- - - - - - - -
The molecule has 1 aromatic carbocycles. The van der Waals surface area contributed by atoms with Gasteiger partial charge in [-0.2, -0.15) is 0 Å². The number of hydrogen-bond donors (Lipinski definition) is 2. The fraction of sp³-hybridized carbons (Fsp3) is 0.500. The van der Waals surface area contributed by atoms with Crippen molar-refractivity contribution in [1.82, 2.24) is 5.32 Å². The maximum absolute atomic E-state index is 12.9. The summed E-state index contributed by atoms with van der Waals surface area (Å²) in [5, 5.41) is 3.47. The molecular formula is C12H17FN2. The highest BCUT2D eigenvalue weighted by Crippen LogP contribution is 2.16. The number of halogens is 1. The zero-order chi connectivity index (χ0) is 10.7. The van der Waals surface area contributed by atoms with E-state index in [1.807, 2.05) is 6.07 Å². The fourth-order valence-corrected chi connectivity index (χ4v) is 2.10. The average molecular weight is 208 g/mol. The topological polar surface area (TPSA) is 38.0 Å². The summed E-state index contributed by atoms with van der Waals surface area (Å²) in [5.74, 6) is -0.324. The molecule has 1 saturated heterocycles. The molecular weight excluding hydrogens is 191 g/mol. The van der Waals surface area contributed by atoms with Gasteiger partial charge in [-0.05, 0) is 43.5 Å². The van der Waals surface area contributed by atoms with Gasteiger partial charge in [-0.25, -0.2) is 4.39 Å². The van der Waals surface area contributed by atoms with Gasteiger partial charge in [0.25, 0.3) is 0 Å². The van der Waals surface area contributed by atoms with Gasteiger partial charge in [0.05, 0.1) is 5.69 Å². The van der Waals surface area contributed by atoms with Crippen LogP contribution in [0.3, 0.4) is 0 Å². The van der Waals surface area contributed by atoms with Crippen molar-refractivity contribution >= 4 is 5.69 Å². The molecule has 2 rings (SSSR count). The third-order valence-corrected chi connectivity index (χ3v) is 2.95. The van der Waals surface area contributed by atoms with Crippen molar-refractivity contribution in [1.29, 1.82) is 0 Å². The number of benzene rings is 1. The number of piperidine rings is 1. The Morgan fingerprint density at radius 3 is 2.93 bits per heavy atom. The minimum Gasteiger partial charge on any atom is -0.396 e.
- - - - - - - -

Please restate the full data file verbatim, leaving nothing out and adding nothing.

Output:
The molecule has 1 aromatic carbocycles. The van der Waals surface area contributed by atoms with Gasteiger partial charge in [-0.2, -0.15) is 0 Å². The number of hydrogen-bond donors (Lipinski definition) is 2. The fraction of sp³-hybridized carbons (Fsp3) is 0.500. The van der Waals surface area contributed by atoms with Crippen molar-refractivity contribution in [1.82, 2.24) is 5.32 Å². The maximum absolute atomic E-state index is 12.9. The summed E-state index contributed by atoms with van der Waals surface area (Å²) in [5, 5.41) is 3.47. The molecular formula is C12H17FN2. The highest BCUT2D eigenvalue weighted by Crippen LogP contribution is 2.16. The number of halogens is 1. The zero-order chi connectivity index (χ0) is 10.7. The van der Waals surface area contributed by atoms with E-state index in [1.807, 2.05) is 6.07 Å². The fourth-order valence-corrected chi connectivity index (χ4v) is 2.10. The average molecular weight is 208 g/mol. The topological polar surface area (TPSA) is 38.0 Å². The summed E-state index contributed by atoms with van der Waals surface area (Å²) in [5.74, 6) is -0.324. The molecule has 1 saturated heterocycles. The molecular weight excluding hydrogens is 191 g/mol. The van der Waals surface area contributed by atoms with Gasteiger partial charge in [-0.05, 0) is 43.5 Å². The van der Waals surface area contributed by atoms with Gasteiger partial charge in [-0.25, -0.2) is 4.39 Å². The van der Waals surface area contributed by atoms with Gasteiger partial charge in [0.25, 0.3) is 0 Å². The van der Waals surface area contributed by atoms with Gasteiger partial charge in [0.05, 0.1) is 5.69 Å². The van der Waals surface area contributed by atoms with Crippen LogP contribution in [0.3, 0.4) is 0 Å². The van der Waals surface area contributed by atoms with Crippen molar-refractivity contribution >= 4 is 5.69 Å². The molecule has 2 rings (SSSR count). The third-order valence-corrected chi connectivity index (χ3v) is 2.95. The van der Waals surface area contributed by atoms with Crippen molar-refractivity contribution in [1.29, 1.82) is 0 Å². The number of benzene rings is 1. The number of piperidine rings is 1. The Morgan fingerprint density at radius 3 is 2.93 bits per heavy atom. The minimum Gasteiger partial charge on any atom is -0.396 e.